KANESHIGE Kosuke 金重晃介(1943- )

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KANESHIGE Kosuke has made an independent adjustment to his family pottery heritage, which can be traced back as far as 15th century Bizen , He has since developed his own vocabulary of resonant sculptural forms. Here are two examples.

At a glance, we know that something momentous has occurred, compelling a close examination. This sunken warship, with ominous projections, whose incised hull armor is intact, has been violently twisted by an unidentified disastrous force. Numerous loose, long planks or beams, sometimes suggesting one-eyed fish, show the utter destruction of the ship's top deck. Its center is empty. The tough armor, even though it held together, failed to prevent this catastrophe. This wrecked warship tells us that both inner and outer strength are necessary for survival.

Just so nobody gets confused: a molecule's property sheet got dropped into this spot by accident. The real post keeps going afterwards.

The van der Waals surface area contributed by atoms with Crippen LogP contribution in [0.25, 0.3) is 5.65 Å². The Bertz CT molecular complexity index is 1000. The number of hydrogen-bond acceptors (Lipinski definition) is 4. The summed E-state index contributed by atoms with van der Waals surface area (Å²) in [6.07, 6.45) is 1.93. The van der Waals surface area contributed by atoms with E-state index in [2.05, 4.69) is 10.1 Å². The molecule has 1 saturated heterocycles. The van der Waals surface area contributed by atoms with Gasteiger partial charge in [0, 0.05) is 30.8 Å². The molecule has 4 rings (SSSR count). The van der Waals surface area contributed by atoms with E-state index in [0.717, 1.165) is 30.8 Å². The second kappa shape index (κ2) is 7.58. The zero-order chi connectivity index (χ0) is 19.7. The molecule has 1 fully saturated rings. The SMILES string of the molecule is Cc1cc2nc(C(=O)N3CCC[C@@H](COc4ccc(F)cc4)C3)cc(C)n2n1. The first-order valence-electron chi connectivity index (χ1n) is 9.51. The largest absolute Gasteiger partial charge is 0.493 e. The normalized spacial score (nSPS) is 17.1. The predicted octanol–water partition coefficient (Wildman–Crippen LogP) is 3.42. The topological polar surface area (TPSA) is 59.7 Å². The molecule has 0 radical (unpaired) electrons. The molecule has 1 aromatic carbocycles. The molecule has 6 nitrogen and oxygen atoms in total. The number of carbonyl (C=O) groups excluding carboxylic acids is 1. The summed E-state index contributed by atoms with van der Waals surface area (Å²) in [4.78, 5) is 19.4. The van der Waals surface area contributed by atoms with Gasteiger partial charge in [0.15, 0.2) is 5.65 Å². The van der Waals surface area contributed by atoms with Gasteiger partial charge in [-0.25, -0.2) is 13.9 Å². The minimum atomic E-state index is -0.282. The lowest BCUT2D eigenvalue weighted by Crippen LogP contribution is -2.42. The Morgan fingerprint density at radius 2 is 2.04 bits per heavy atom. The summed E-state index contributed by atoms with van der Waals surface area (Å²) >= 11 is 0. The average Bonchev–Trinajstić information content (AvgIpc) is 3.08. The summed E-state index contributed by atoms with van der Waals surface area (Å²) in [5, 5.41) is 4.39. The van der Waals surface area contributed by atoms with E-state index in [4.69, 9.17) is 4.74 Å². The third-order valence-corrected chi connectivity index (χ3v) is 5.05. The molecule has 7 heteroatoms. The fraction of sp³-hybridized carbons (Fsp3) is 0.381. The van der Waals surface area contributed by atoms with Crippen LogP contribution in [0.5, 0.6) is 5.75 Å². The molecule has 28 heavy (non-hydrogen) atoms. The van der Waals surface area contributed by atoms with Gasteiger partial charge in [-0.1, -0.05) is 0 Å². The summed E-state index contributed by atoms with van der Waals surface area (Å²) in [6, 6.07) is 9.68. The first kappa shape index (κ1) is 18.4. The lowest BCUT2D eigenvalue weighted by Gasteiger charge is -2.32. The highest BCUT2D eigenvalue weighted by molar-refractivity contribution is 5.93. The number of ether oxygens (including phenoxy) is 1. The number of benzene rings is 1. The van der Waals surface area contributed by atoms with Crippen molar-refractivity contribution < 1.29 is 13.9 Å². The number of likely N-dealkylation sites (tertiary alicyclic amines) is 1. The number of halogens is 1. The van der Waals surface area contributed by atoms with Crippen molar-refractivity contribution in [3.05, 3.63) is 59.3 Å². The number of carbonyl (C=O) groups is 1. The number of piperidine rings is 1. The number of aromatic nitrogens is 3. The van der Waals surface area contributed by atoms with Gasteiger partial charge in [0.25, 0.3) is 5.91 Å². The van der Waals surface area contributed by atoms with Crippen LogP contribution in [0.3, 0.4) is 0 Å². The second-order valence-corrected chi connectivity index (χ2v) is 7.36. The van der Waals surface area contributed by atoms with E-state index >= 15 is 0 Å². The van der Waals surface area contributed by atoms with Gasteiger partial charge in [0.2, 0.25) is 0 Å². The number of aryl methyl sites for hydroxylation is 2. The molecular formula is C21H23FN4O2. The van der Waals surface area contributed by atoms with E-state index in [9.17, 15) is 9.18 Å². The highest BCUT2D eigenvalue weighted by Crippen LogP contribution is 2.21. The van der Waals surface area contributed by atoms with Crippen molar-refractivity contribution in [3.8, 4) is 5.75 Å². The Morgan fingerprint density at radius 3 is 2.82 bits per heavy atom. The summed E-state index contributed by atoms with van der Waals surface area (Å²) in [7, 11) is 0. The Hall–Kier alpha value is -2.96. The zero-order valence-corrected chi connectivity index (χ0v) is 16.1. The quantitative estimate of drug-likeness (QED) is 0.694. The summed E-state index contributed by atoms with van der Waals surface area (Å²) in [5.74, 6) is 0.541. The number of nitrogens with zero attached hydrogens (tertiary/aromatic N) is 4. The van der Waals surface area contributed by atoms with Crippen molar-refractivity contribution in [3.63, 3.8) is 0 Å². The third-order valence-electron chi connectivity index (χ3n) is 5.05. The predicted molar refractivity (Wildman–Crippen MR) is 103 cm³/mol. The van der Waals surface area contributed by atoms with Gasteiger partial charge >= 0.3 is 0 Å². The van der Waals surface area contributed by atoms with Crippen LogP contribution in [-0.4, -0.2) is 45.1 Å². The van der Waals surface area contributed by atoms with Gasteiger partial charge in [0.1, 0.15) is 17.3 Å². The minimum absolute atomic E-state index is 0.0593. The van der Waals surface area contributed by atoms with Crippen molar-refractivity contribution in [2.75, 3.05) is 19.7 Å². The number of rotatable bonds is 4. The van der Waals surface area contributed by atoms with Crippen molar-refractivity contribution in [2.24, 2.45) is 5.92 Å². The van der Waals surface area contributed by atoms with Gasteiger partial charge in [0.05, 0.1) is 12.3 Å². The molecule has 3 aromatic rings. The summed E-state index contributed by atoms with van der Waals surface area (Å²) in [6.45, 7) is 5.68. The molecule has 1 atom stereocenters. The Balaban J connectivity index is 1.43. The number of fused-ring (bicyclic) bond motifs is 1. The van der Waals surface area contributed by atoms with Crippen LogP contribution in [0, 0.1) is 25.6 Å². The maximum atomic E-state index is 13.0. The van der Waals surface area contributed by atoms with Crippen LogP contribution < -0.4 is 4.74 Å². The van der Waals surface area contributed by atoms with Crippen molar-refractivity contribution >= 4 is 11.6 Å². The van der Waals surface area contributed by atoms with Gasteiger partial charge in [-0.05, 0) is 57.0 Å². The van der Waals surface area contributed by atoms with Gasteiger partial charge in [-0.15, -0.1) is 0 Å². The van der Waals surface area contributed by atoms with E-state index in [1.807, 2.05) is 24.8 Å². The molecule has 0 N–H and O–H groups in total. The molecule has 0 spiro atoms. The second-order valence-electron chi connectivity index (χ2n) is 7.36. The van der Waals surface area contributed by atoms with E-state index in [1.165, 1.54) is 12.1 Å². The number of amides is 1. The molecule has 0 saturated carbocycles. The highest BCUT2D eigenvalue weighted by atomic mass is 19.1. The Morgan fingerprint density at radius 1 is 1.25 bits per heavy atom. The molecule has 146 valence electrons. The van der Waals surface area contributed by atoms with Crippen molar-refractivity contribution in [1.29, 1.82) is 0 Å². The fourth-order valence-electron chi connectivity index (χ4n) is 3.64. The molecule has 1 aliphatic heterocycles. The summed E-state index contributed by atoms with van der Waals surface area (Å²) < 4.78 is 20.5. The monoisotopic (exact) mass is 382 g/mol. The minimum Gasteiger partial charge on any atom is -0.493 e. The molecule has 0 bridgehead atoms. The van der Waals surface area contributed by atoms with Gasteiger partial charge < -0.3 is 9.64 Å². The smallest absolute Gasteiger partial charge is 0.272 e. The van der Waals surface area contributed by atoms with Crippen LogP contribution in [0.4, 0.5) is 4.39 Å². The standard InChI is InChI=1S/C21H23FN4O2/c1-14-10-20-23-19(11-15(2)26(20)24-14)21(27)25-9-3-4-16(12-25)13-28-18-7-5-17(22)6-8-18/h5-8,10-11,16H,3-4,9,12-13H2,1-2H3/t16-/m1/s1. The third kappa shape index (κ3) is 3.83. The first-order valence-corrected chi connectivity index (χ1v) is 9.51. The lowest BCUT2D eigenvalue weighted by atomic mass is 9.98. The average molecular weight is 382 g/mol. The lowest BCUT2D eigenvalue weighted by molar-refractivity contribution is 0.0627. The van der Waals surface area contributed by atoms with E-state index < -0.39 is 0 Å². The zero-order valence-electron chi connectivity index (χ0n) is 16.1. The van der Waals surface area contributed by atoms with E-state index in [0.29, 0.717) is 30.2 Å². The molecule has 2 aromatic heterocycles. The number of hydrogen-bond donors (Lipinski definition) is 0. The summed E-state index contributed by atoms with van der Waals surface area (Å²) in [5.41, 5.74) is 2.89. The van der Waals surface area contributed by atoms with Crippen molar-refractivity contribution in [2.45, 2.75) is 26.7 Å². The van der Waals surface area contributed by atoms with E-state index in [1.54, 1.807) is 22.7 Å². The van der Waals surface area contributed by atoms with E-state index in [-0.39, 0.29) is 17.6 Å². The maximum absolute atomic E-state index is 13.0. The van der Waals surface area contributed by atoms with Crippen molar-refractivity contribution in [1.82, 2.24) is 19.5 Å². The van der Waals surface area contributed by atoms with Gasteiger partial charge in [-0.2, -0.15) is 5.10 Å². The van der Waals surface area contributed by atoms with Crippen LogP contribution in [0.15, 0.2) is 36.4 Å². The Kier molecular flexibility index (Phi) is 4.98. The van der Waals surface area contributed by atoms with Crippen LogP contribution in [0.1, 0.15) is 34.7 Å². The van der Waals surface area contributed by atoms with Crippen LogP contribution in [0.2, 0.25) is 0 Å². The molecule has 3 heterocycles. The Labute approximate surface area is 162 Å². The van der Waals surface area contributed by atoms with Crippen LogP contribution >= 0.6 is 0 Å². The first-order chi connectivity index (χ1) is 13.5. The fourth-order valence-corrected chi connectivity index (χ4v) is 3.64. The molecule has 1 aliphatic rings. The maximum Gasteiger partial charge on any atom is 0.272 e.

Starting with a conventional diamond-shaped vase, Kaneshige then carefully arranged slabs of clay around the form, creating voluptuous folds. When seen in the round, one can appreciate the beautiful complexity of the clay drapery: a variety of light and shaded areas: shapes that appear stable and others that are about to fall. The delicate parallel combed lines of the surfaces play against the luxuriant folds. Kosuke has achieved an exciting transformation by raising the banal image of textile to a monumental sculpture.


KANESHIGE Kosuke金重晃介(1943- )
From the Sea, 2004
H16" x W18" x D14", H40.6 x W45.7 x D35.5"
Stoneware
With Signed Wood Box

Saint's Garment No.5, 2004
H16" x W16.5" x D13", H40.6 x W42 x D33cm
Stoneware
Signed Kosuke at bottom
With Signed Wood Box